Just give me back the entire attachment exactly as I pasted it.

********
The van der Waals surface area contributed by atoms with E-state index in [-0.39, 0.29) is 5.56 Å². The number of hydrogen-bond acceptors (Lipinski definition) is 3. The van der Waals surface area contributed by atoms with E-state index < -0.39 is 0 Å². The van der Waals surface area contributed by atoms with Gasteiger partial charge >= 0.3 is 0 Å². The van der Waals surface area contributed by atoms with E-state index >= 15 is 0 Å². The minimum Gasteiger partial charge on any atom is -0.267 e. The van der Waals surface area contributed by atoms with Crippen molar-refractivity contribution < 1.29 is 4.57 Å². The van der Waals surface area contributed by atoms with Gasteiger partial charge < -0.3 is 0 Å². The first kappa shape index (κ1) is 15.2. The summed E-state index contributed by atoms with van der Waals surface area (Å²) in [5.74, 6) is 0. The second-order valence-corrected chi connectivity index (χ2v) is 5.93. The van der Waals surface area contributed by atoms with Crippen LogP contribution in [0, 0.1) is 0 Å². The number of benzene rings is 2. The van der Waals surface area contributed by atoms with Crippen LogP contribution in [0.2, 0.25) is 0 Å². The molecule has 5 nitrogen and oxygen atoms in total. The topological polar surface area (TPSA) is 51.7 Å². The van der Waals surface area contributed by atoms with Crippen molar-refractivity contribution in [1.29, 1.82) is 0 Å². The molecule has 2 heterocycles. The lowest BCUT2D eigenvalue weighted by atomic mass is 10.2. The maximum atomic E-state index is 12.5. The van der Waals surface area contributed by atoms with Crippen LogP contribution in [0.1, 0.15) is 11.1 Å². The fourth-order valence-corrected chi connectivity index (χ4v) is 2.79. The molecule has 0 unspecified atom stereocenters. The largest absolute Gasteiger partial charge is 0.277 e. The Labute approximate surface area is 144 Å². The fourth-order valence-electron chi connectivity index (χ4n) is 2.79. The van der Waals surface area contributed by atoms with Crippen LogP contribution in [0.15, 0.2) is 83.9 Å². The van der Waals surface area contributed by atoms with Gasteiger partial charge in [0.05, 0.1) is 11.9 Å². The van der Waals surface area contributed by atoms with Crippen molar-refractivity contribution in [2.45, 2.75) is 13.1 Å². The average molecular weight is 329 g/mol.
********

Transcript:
The van der Waals surface area contributed by atoms with E-state index in [-0.39, 0.29) is 5.56 Å². The number of hydrogen-bond acceptors (Lipinski definition) is 3. The van der Waals surface area contributed by atoms with E-state index < -0.39 is 0 Å². The van der Waals surface area contributed by atoms with Gasteiger partial charge >= 0.3 is 0 Å². The van der Waals surface area contributed by atoms with E-state index >= 15 is 0 Å². The minimum Gasteiger partial charge on any atom is -0.267 e. The van der Waals surface area contributed by atoms with Crippen molar-refractivity contribution < 1.29 is 4.57 Å². The van der Waals surface area contributed by atoms with Gasteiger partial charge < -0.3 is 0 Å². The first kappa shape index (κ1) is 15.2. The summed E-state index contributed by atoms with van der Waals surface area (Å²) in [5.74, 6) is 0. The second-order valence-corrected chi connectivity index (χ2v) is 5.93. The van der Waals surface area contributed by atoms with Crippen LogP contribution in [0, 0.1) is 0 Å². The number of benzene rings is 2. The van der Waals surface area contributed by atoms with Crippen LogP contribution in [0.2, 0.25) is 0 Å². The molecule has 5 nitrogen and oxygen atoms in total. The topological polar surface area (TPSA) is 51.7 Å². The van der Waals surface area contributed by atoms with Crippen molar-refractivity contribution in [1.29, 1.82) is 0 Å². The molecule has 2 heterocycles. The lowest BCUT2D eigenvalue weighted by atomic mass is 10.2. The maximum atomic E-state index is 12.5. The van der Waals surface area contributed by atoms with Crippen LogP contribution in [0.1, 0.15) is 11.1 Å². The fourth-order valence-corrected chi connectivity index (χ4v) is 2.79. The molecule has 0 unspecified atom stereocenters. The largest absolute Gasteiger partial charge is 0.277 e. The Labute approximate surface area is 144 Å². The fourth-order valence-electron chi connectivity index (χ4n) is 2.79. The van der Waals surface area contributed by atoms with Crippen LogP contribution in [0.15, 0.2) is 83.9 Å². The van der Waals surface area contributed by atoms with Gasteiger partial charge in [0.05, 0.1) is 11.9 Å². The van der Waals surface area contributed by atoms with Crippen molar-refractivity contribution in [2.45, 2.75) is 13.1 Å². The average molecular weight is 329 g/mol.